SMPTE’s “Bits or Bucks” panel discussion on HDR/WCG for HD or 4K UHD took the concepts discussed in last week’s Harmonic blog entry: “Just How bright will your next TV be?” to a whole new dimension. As is the way in video, we’re working on the next big thing in advance of completing the existing roll out of HD services. Inevitably that leads to discussions about whether HDR/WCG are applied to new 4K UHD or existing HD services. A further complication being that an increase in resolution from HD to UHD at typical access bit rates doesn’t deliver the jump in video quality expected from a new format.
How will 4K/UHD emerge from such a scenario and should HD or UHD be the initial target for HDR and WCG advancements? Beyond telco infrastructure providers, like Ericsson®, belief in using 4K/UHD screens is very strong. Right or wrong, early adopters believe they’re future-proofing by buying 4K/UHD screens instead of HD and with annual sales of screens approaching 100 million in 2018, according to informitv®, who can argue? Within the production community, belief in 4K/UHD is very strong, with many at NAB 2015 predicting the demise of HD in favor of 4K/UHD acquisition equipment in the short-term. This may be too bullish, another example of the industry getting too far ahead of itself, but 4K/UHD production is well beyond the acceptance stage and now the mastering format of choice for those producing premium content.
Why are there heated debates over how HDR and WCG advancements will be applied?
The answer lies in the significant traction behind HD, availability of bandwidth and the drip feeding of features on new 4K UHD screens. How will this all unravel? To start, even the latest UHD screens are based on HD color space and lack HDR, WCG and HFR features currently being discussed. The screen manufacturers are well informed and truly guilty of “short changing” the buying public by promoting a new format on resolution alone! At typical bandwidths available for DTH or OTT services this was never going to work. The best it’ll get with this scenario is a 4K UHD acquisition, down-convert to HD and leave it to the screen to up-convert back again to 4K UHD. So, given that most of the 4K UHD screens are based on HD color space this all implies supporters of HDR/WCG for HD have a point. The problem with this approach is that viewing demographics are favoring VOD consumption for 4K UHD, alleviating the live-to-air bandwidth problem initially.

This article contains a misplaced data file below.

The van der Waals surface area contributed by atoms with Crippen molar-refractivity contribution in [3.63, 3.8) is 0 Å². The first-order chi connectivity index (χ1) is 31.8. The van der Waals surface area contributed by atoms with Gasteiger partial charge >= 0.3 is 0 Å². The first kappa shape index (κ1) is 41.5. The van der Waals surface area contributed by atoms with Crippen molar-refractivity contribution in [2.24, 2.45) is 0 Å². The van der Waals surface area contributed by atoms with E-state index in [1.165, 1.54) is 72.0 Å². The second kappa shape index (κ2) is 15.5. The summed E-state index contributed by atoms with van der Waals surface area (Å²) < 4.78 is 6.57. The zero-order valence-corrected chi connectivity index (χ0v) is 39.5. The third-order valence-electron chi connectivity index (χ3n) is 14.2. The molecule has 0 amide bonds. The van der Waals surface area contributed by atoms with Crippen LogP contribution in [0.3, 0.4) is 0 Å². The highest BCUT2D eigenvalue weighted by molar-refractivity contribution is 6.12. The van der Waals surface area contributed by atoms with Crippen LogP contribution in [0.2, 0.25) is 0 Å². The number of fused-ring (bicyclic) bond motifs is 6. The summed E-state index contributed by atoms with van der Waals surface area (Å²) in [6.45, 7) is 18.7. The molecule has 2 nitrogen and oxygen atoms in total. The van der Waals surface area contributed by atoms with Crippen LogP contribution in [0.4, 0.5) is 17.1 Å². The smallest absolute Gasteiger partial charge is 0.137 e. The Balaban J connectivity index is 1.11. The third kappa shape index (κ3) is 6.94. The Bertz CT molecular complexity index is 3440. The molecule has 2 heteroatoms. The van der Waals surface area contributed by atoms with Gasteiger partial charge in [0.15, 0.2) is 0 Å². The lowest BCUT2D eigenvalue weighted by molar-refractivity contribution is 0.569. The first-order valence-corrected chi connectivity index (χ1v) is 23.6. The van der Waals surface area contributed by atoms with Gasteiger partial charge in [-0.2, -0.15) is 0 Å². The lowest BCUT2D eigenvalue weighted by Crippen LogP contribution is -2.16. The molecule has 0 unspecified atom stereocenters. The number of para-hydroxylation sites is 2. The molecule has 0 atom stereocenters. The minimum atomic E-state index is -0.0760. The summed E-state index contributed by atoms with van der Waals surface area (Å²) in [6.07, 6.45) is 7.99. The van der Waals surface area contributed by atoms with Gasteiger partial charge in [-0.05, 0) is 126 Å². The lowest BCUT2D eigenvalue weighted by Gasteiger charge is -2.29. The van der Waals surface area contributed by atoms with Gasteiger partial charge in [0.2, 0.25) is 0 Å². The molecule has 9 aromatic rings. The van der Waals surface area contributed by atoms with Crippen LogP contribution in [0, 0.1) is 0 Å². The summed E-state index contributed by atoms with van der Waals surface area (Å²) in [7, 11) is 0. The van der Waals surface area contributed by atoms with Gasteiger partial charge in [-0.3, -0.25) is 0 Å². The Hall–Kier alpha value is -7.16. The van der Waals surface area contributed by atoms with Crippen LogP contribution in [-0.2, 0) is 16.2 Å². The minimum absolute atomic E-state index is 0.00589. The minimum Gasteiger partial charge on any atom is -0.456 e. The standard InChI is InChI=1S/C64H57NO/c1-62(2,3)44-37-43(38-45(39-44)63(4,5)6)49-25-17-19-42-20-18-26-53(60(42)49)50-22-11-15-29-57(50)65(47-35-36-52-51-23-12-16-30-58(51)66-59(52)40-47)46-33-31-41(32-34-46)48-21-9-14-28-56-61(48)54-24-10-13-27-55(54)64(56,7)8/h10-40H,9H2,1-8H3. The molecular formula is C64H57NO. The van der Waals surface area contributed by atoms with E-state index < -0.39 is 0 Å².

WRONG, viewing demographics are favoring VOD consumption for 4K UHD, alleviating the live-to-air bandwidth problem initially. When live-to-air distribution becomes a reality for premium sports, HEVC compression will have matured, bringing the bitrates down to more manageable bandwidths. Limiting the future to HD is ignoring the fact that video is now shown in a multiscreen environment, consisting of a myriad of profiles and access bitrates used to deliver content to a vast array of displays.
HD was the last video format that could be rolled out using dedicated infrastructure and associated standards. Even to cater for 4K UHD distribution we have a significant legacy and backwards compatibility issue that can only be successfully tackled by addressing the needs of both HD and UHD formats, in addition to the raft of OTT delivery profiles for multiscreen. Hence the arrival of the Video Usability Indicator (VUI) and Supplemental Enhancement Information (SEI) additions to HEVC, delivering the necessary metadata to facilitate the implementation of HDR and WCG across any display that supports these features, regardless of whether they are HD or UHD.
There’s still a lot to fit in place to achieve display independence, but even so broadcasters are becoming more content focused and contemplating the use of Mezzanine Compression for primary distribution. It’s high time the video industry unshackled itself from restrictive display formats to adopt display meta-data allowing efficient distribution infrastructure to support true multiscreen viewing!
– Ian Trow, Sr. Director, Emerging Technology & Strategy, Harmonic